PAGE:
- One-eighteenth part of a scraggy turkey (no gravy)
- 3 1/2 ounces of pudding (unsweetened custard)
- One eleventh part of a chestnut
- 3/4 of a fig
- The big “surprise” turned out to be paper chains hung across the mess.
It is little wonder that the atmosphere turned mutinous soon after. He likens the “bolshevik” talk among assembled troops as much more revolutionary than that which took place after what her terms “the impossible night of September 3rd 1916 ” on the Somme. Concert parties were arranged to try and defuse the tension but troops would barrack the performers so much that they were brought to a swift end. It would appear that the powers-that-be sensed serious unrest was likely – bearing in mind the Russian revolution had occurred just over a year before – and demob papers were finally and swiftly distributed. On the 12th January 1919 Aubrey Smith was finally on his way home and almost to the day four years after he left he stepped off the boat at Southampton. All equipment had to be handed back – bayonets, rifles, respirator, mess tins. Aubrey had lost the lid to his mess tin. He was charged 4d against the pay due to him.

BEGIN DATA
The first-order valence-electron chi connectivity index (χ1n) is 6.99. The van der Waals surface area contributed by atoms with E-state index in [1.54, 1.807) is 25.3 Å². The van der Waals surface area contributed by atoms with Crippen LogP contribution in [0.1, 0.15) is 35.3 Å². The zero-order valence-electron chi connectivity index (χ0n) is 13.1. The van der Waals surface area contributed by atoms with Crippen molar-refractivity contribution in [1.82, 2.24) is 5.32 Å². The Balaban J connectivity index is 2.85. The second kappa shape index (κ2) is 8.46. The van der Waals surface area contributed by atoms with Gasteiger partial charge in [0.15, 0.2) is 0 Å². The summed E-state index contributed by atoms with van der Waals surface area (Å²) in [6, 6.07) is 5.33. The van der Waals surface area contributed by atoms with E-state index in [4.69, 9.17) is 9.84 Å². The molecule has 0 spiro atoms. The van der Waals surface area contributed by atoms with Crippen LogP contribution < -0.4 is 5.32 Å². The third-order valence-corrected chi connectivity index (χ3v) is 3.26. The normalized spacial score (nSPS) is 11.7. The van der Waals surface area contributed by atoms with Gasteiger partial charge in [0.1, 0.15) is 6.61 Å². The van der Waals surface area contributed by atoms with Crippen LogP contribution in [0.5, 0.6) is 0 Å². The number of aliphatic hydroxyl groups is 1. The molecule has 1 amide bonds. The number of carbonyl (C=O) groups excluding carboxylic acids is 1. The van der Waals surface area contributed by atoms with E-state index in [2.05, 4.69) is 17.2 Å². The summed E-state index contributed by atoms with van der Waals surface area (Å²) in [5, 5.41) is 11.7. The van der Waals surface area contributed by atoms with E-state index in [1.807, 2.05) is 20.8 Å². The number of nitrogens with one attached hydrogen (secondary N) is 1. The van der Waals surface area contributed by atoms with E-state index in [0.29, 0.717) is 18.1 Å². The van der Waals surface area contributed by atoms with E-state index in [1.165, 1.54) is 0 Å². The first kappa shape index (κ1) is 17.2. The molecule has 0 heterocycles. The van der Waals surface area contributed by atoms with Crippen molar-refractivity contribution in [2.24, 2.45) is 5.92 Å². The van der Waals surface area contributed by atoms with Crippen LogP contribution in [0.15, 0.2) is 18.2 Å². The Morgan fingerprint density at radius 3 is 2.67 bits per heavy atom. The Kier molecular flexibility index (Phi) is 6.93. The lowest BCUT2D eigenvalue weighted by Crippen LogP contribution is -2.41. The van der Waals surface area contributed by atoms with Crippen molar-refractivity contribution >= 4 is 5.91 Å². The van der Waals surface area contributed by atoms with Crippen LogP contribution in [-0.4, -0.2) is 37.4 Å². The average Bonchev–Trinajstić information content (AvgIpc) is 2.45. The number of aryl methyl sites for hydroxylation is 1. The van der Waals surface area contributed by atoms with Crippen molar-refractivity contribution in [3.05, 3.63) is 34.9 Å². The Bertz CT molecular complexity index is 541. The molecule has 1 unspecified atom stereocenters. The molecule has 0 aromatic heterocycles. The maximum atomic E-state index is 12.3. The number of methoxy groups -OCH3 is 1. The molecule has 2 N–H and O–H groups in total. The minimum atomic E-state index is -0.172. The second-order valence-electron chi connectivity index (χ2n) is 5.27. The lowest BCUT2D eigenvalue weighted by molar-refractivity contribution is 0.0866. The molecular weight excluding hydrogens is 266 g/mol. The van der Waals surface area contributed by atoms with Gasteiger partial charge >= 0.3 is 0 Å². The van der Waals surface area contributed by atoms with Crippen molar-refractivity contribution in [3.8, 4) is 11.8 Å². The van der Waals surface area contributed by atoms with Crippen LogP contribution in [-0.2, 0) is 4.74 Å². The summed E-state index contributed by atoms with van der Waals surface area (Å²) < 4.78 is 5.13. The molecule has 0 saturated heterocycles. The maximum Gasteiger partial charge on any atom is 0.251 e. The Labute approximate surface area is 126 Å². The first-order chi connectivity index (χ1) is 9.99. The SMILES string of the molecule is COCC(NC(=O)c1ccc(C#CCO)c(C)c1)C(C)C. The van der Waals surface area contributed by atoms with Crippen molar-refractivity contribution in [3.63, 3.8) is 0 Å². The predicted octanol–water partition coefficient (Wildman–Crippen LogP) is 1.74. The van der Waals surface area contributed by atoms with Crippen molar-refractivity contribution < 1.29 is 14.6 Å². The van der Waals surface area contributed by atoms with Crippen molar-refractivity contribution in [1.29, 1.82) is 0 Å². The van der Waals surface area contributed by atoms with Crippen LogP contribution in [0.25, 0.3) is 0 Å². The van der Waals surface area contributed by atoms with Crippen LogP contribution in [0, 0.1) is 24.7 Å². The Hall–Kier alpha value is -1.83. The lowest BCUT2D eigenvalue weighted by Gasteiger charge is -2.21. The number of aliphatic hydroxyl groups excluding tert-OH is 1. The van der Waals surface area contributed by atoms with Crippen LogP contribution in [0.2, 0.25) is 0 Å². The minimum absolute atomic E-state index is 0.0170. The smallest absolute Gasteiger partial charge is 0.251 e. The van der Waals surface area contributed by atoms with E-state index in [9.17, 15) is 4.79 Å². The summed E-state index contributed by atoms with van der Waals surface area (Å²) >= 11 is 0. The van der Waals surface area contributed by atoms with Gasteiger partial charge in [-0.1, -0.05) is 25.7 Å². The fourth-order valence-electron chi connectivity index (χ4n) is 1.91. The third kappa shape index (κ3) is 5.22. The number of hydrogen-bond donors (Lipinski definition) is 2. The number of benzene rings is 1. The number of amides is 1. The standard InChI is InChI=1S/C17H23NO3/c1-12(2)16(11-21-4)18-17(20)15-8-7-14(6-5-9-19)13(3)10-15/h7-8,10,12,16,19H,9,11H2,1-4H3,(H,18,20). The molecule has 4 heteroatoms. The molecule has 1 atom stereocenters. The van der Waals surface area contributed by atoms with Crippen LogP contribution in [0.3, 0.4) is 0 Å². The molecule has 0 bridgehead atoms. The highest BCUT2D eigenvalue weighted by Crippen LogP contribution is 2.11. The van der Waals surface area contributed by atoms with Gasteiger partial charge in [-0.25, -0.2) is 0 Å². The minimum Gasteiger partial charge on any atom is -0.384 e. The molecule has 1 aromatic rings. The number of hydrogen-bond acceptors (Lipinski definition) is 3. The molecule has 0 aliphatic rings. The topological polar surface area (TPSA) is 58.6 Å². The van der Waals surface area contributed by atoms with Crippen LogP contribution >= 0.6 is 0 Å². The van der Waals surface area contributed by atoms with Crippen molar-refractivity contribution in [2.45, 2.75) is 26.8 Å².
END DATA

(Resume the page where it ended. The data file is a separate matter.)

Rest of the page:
There Aubrey Smith’s story ends but what happened next to many of those who returned is a part of history which is often overlooked but which is ably described by two authors, H.M.Tomlinson and Peter Deane.
Major J.M. Tomlinson was an official correspondent for the War Office and spent a lot of time with the troops in Flanders. His observations and impressions were to appear in perhaps his most famous book on the First World War, All Our Yesterdays, published in 1930. However he wrote a series of essays which were collected much earlier (“Old Junk”. Melrose. 1918). One short piece entitled “On Leave” details how he saw the world on arrival at Victoria Station, London while on a short leave from the Front.